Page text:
Friday, January 29, 2010


During the Tsonga vs Federer Aussie Open semi final Chris Fowler saw a Shot Spot replay of a ball 2 mm wide and said "We often hear that tennis matches are decided by millimeters. There's an example."

So is it true that tennis is a game of inches? Are matches decided by the slimmest of margins? Do matches turn on a crucial point?

The accepted wisdom is that yes, tennis is a game of inches and that matches hinge on pivotal points or moments. I'm suspicious.

I think the vast majority of matches are not decided by such things. Several years ago I wrote a little program to play simulated tennis matches. I used no-ad scoring to simplify my programming (I'm not a programmer). I played simulated 2 out of 3 tie-break set matches between players of varying skill. I varied the skill by varying the probability of each player winning a point. The greater the relative probability of winning any point, the greater the relative skill. Simple enough. Objective.

So I played matchees between evenly matched opponents, each having a 50-50 chance of winning any given point. Then I gave one player a 51-49 edge and ran a hundred matches or so. I did this up to a 60-40 edge where it was no longer interesting. Why not? Because the 60% player won every set easily.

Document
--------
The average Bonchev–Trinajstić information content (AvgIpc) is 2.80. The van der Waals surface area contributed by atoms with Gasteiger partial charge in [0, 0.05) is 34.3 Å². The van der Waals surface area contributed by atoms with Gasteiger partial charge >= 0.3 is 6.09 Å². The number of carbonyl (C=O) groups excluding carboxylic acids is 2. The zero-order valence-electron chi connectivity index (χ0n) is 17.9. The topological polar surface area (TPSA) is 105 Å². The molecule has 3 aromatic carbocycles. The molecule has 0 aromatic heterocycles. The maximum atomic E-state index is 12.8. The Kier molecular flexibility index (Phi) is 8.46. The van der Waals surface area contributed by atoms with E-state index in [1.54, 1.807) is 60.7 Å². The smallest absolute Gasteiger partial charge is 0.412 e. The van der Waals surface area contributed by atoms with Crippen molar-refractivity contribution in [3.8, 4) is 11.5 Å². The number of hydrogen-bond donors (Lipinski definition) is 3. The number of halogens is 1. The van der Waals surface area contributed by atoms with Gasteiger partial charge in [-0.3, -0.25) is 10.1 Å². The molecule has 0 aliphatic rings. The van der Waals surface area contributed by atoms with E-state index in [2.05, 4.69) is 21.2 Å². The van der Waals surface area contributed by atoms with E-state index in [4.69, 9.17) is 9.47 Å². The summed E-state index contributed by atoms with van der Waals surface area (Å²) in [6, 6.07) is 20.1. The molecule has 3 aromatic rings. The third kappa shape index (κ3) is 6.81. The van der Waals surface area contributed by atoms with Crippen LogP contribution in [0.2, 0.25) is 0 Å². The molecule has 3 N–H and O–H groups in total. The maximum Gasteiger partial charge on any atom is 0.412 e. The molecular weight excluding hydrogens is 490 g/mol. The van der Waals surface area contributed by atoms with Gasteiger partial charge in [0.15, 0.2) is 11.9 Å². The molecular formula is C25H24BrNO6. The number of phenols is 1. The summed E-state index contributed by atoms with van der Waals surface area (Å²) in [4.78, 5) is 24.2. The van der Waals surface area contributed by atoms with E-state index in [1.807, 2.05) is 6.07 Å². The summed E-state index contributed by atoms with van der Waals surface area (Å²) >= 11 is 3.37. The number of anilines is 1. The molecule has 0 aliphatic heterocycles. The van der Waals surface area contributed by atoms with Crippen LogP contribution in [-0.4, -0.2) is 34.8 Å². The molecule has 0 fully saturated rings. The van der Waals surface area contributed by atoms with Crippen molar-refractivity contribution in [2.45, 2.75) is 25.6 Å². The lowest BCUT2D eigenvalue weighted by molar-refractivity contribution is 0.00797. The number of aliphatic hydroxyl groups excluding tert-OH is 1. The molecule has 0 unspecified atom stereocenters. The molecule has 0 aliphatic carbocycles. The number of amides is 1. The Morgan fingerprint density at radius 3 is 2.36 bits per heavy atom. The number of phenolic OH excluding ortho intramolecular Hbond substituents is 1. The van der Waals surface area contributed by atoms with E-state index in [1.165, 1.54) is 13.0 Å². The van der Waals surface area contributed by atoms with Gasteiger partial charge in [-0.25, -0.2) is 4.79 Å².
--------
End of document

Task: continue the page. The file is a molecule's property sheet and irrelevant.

My take on this after doing all my simulations is that tennis is not a game of inches and does not turn on big points most of the time. I think a better, though less dramatic, way to think of tennis is as a game where small advantages accumulate. The better player is more likely to win the longer the match. That's why Federer is so hard to beat in best of 5 set matches. He's better than his opponents so his advantage grows the longer the contest.

If you're going to beat Federer in a match, make it as short as possible. If you're going to beat Tiger Woods in golf, play him over one hole, not 72.

I did one other thing, too, to test the turning points theory. I charted a few matches, juniors and professionals. I had point-by-point data. I compared the accumulation of points to a random-walk and couldn't tell the difference. The random-walk point patterns looked indistinguishable from the randomly generated point sequences. So much for dramatic turning points in matches.

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